Bitcoin and Cryptocurrency Blog

A brief summary of all Bitcoin hard forks since August 2017

There has been a rise in the number of Bitcoin hard forks since August as many, fueled by crypto passion, making developers scramble to create their own crypto coin. Here's a brief insight into hard forks and a summary of Bitcoin hard forks since August 2017.

Hard forks were first viewed by many people as a bad thing for Bitcoin. There was this will to preserve the blockchain in its pristine condition as many believed that was the way Satoshi himself wanted it to be. Many people argued that a hard fork would affect the network and impede Bitcoin (the first ledger) by creating undue competition.

In case you don't know, a hard fork is the splitting of a cryptocurrency ledger when a software different from the one it currently runs on is introduced to its network.

The original ledger will be split into two different ledgers- both having the same transaction history but different futures. In essence, the coin splits into two. Every owner of the previous coin also get some of the new coins for free in most cases and can sell them off if they so wish- that's if they're worth anything.

And the thing about hard forks is that it can be done by any person or group irrespective of their age or location. As long as you understand how to go about it, you can go for it. No one is going to arrest or beat you unless you run into fans of a rival hard fork coin.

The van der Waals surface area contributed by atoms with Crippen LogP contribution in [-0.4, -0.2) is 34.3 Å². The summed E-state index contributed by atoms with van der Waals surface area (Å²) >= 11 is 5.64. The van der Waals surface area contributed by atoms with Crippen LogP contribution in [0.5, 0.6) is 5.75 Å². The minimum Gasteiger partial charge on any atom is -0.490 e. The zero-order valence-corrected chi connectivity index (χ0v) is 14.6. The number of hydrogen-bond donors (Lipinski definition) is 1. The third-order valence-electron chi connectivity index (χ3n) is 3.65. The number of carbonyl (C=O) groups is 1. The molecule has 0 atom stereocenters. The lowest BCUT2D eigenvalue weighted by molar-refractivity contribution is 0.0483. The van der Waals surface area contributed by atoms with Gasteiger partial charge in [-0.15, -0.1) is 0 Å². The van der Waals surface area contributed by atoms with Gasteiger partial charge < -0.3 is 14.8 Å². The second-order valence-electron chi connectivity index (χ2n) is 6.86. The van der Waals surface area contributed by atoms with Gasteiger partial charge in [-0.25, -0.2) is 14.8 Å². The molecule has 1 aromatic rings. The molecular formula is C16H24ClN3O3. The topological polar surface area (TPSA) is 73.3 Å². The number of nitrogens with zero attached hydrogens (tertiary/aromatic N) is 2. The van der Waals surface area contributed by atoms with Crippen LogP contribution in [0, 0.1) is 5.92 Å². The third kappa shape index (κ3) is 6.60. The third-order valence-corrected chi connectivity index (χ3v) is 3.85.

Although hard forks used to be viewed as a bad thing for the Bitcoin coin, opinions are fast changing, especially since the Bitcoin Cash hard fork on August 1st. Apart from the firm belief that these hard forks are airdrops of free money, there is an opinion held by a small minority that one of them will eventually provide a solution to the problems Bitcoin is battling (high transaction fees and long transaction times). However, none of the current hard forks seems to have found a lasting and generally accepted solution to these problems.

There was the Chinese knock-off, Roger Ver-backed Bitcoin Cash hard fork in August attempting to create a centralized altcoin by allowing 8MB block sizes, then Bitcoin Goldand Bitcoin Diamondfollowed suit. Then there was the SegWit2x hard fork (which was later suspended) and then things start spiraling out of control. As long you know the name of a precious substance (healthy or not), just stick Bitcoin to it and boom! we've got ourselves a hard fork, Frank. 

Now we have Bitcoin Platinum (which turned out later to be a scam by a South Korean teenager), Bitcoin God (I'm not kiding, it's real and the designation is GOD), Bitcoin Uranium (code name BUM), Super Bitcoin (SBTC), Bitcoin Atom (BCA), Bitcoin Silver (BTCS), Bitcoin Cash Plus (BCP), Lightening Bitcoin (LBTC), BitCore (BTX), which is more of an airdrop and offers 0.5BTX for 1 BTC and the latest one- World Bitcoin (WBTC). 

Here's a table summarizing most of the hard forks:


There isn't enough information about these hard forks and most of them don't even have a website. It does all smack of cluelessness or maybe they're just taking their sweet time. 

Also, a Chinese firm, AChain, is set to launch a forking technology which will lead to more hard forks, although some of them will bear no semblance of their parent coin.

2018 is set to be the year of Bitcoin hard forks, further cementing Bitcoin (BTC) as the market leader and coin to own. After all, why would anyone bother forking an altcoin like Bitcoin Cash?

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